Pricing, Availability and Final Thoughts
How this DIY AIO segment evolves is going to be very interesting in the coming 12 months. We assume that the majority of the focus is going to be placed on the chassis as it's ultimately going to have the most room for difference. This is because working with such a small area via the Thin Mini-ITX standard means that you can only offer so much on the board itself. It's going to be difficult for motherboard companies to really separate themselves from each other. Of course we could be wrong, and as the segment grows, we'll no doubt discover more and more about the motherboard standard. For now, though, it's all relatively new to us.
Pricing and availability at the moment remains a little unknown. The board itself is listed over at Newegg for $124.99. The majority of the cost is going to come from the chassis, though, and at the moment, we don't know what price that's going to hit at. Along with the chassis and motherboard you need your normal components like RAM, CPU, storage and most likely a ROM drive.
While being touch-screen, you'd also be crazy to not have a keyboard and mouse on hand - which ultimately brings us to the overall experience. A touch-screen can't replace the mouse and keyboard. Instead at the moment it can just assist with it. Does it make life easier? Yes. But the problem is it only makes life easier under Windows 8 because it seems to be so keyboard and mouse unfriendly. Under Windows 7 the touch function feels quite pointless. You simply can't work as accurately as you can with a keyboard and mouse.
I actually find myself really wanting one of these systems now. But it would be a complete nerd tool for me. I'd have it wall mounted in my lounge room. I'd probably have the weather showing on it. I'd use some of the touch apps. It would probably work a bit like a large iPad for me - and that means that probably after a month, I'd stop using it.
AIO systems are going to be big business in the coming years. The strength of the DIY market is going to be interesting, though. I can see the modding scene becoming stronger to create some truly awesome looking machines.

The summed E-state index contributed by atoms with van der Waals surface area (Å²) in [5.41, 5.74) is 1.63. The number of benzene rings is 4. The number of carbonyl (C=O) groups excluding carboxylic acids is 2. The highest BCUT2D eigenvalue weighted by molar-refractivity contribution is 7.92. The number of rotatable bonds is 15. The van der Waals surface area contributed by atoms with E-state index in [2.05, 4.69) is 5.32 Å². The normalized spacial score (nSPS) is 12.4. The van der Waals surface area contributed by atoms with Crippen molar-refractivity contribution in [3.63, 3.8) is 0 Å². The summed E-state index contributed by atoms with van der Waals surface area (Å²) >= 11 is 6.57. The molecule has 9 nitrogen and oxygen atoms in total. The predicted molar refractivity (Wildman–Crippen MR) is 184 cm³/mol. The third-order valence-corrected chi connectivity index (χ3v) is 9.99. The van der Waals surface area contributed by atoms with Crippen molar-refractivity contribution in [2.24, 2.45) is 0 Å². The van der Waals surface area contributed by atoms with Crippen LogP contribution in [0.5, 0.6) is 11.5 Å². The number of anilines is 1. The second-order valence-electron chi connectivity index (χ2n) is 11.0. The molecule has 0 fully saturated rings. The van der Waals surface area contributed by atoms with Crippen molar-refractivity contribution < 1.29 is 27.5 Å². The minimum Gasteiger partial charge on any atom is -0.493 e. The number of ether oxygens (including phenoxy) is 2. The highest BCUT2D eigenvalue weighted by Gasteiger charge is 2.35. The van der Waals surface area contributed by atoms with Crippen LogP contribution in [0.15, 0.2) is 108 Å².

One thing I need to quickly cover is the touch-screen itself. As an avid "i" device user, I've always felt that companies have sat behind when it comes to touch-screen usability. Nothing has really ever felt as quick or smooth as my "i" devices. The screen on the MiTAC Maestro 770 is truly a pleasure to use. Under Windows 8 everything looks and feels fantastic. You can kind of type on it thanks to the 10 point finger touch capabilities, but the angle of the screen makes it a little awkward. You're not about to pick it up and put it on your lap either.
From a quality and performance perspective the GIGABYTE H77TN and MiTAC Maestro 770 are both fantastic. I have trouble picking any real flaws. The issues I have are purely from a platform point of view. The AIO PC just isn't for me at the moment - not in a replace what I currently have situation anyway. I can see a serious use for this kind of PC. I could have a heap of fun with it. My kitchen where I don't cook or my lounge room where I don't sit would look extremely cool with it featured in one of those locations.
Would I be willing to spend the kind of money needed to have it, though? Not at the moment. Would I replace one of these with my mom's iMac? Probably not. It took her long enough to get used to OSX, I don't think I would want to have her worry about Windows 8. Plus we lack that certain level of sexiness that's present in the iMac line up. With that said, I think this is one of the areas that will change over the coming year. With a standard set for everything, companies will now be able to play with the overall design.
We've got two fantastic products here that come together to make one fantastic product. The AIO PC is not for everyone, and until the video situation is sorted, which we can't see happening any time soon, it's a platform that gamers are going to avoid. For others though, it could be just what they want.
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